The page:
Bladderworts (Utricularia)

Utricularia, commonly called bladderworts consists of 220 species (227 or 215 depending on the source). They occur in fresh water and wet soil; they are the most diverse and widespread genus of carnivorous plants. Like the sundew, they are found in very continent except for Antarctica. Bladderworts can survive almost anywhere where there is fresh water for a portion of the year. They grow in moist soils that tend to have dissolved minerals. 80% of all the species are terrestrial and grow in tropical areas; the majority inhabits waterlogged or wet soils exposing the tiny bladders. The other 20% are aquatic. They inhabit ponds, muddy-bottomed waters, and only show above the surface when flowering. The name bladderwort is in reference to the bladder like traps. Utricularia derived from the Latin word utriculus that means wine flask or leather bottle.

Trapping Mechanism
Bladderworts are believed to have the most sophisticated carnivorous trapping mechanism in the plant kingdom. The bladders have various shapes and sizes but they have a tendency to be broad bean shaped. The bladder walls are thin and transparent, but are rigid enough to maintain the bladder shape. The mouth of the trap is a circular or oval flap that is joined to the body to form a hinge. Velum, a soft membrane, stretches in a curve around the platform that the flap sits on to seal it. A second strip of springy cells crosses the flap right about the lower edge to provide flexibility for the bottom of the door to become a bendable lip. The outer cells of the bladder excretes mucus that contains sugars to attract prey. Terrestrial species have relatively small traps (can be as small as 0.2 mm). Aquatic species have larger bladders (as big as 1.2 cm). The aquatic species also have antennae branching from the mouth of the trap, this serves as a way to guide prey to the trap entrance and to fend off larger organisms that might trigger the trapping mechanism.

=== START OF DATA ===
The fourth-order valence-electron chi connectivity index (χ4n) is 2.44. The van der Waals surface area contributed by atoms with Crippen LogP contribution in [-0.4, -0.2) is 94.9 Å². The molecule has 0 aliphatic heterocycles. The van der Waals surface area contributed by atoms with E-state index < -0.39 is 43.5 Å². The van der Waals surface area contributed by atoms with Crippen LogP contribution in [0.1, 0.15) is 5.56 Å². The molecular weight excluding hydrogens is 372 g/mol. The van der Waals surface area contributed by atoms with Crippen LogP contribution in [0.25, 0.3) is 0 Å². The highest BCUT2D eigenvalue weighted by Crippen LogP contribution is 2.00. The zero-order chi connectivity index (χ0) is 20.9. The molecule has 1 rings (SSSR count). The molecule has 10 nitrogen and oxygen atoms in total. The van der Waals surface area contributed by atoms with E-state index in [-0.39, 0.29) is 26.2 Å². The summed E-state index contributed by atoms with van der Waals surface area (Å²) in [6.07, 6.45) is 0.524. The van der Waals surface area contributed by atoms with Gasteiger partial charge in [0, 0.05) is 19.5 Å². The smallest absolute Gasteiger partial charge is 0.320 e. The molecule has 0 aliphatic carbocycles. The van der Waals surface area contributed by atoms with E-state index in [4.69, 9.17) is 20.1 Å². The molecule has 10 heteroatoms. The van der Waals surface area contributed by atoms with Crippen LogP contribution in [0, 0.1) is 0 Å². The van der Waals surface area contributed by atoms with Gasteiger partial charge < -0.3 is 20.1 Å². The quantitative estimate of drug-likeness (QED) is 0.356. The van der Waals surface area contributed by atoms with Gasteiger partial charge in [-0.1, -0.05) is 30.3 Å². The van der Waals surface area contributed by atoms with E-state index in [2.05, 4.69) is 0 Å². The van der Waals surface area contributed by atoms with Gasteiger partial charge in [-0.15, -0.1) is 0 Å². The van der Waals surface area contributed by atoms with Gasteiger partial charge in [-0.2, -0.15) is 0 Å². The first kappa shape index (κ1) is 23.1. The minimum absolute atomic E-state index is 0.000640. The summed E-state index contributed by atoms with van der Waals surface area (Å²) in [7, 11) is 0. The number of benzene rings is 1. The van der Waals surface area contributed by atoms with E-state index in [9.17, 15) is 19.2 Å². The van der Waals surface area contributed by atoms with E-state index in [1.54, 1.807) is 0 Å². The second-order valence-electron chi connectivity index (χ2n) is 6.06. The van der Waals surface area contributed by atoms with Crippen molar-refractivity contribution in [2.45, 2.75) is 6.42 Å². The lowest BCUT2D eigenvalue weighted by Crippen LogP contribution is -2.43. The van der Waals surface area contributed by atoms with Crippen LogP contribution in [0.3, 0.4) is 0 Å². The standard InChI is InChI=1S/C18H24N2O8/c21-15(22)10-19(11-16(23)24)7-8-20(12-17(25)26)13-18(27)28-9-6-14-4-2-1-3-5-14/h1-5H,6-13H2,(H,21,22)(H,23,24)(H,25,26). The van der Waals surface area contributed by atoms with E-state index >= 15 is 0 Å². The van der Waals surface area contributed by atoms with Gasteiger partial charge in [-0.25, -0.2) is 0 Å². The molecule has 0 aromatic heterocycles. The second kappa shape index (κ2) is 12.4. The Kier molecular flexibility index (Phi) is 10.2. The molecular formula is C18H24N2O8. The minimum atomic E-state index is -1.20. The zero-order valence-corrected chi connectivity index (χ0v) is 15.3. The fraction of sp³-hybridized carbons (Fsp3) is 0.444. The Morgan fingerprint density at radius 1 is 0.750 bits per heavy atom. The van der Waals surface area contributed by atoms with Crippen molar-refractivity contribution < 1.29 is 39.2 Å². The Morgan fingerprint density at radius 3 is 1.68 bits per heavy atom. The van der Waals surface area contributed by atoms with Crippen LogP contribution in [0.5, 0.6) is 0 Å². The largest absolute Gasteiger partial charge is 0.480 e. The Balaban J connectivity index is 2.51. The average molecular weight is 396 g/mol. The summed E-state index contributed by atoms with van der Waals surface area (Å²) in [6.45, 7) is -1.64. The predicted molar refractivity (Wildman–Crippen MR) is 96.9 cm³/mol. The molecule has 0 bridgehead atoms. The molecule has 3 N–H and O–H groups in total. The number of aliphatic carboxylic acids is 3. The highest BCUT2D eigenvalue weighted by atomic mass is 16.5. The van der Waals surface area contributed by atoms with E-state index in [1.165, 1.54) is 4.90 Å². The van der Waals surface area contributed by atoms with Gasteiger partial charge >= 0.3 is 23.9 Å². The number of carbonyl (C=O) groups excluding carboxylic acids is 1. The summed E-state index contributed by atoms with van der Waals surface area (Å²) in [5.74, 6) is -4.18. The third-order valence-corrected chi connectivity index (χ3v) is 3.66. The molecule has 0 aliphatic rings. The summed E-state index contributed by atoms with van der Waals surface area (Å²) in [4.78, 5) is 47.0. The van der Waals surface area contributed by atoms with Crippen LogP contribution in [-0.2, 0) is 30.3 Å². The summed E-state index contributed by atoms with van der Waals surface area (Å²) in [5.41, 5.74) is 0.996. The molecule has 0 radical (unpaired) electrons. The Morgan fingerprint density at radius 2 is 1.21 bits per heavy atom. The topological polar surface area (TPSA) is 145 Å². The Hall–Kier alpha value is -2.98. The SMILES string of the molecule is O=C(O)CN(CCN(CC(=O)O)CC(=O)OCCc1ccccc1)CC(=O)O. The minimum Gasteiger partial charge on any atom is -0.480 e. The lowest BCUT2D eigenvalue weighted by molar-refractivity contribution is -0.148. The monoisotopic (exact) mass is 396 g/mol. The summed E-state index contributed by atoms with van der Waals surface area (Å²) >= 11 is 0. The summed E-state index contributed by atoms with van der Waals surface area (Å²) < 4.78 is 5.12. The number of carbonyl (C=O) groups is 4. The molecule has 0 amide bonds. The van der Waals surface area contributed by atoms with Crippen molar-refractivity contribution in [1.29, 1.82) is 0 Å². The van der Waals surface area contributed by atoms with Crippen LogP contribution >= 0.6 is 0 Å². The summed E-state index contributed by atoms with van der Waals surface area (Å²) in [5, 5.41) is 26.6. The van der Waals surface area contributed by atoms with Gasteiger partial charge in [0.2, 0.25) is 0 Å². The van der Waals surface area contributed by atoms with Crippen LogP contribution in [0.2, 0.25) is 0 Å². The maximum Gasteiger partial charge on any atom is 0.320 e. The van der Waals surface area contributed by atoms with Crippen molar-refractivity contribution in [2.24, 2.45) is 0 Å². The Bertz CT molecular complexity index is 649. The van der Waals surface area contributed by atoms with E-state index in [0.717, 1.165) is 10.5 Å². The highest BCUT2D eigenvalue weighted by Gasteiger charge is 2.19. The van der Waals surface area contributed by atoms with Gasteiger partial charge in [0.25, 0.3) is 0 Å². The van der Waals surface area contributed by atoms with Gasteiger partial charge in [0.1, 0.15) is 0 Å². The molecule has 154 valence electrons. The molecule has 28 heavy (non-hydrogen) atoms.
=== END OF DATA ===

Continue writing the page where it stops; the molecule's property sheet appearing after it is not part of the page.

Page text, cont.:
The trapping mechanism is solely mechanical; unlike for example, Venus Flytraps that require irritability in the presence of prey. As water pumps out, the bladder’s walls are sucked in by the partial vacuum created and any dissolved material within the bladder becomes more concentrated. The sides of the bladder bend inwards, storing potential energy. When no more water can be extracted, the bladder is fully set. The antennae act as levers; the sealed bottom thanks to the velum resists the suction force exerted by the bladder. Equilibrium is dependent on the hair/antennae trigger. The slightest touch from prey to the antennae will deform the door lip to create a tiny space thus breaking the seal. Once the seal is broken the bladder walls spring back into a rounder shape causing the flap to fly open and water sucked into the bladder drawing in the prey as well. Once the trap is filled the flap closes again. Once the prey is inside, the digestive secretions dissolve it. Dissolving prey takes between a few hours to several days, however the trap can be ready for its next capture in 15 to 30 minutes.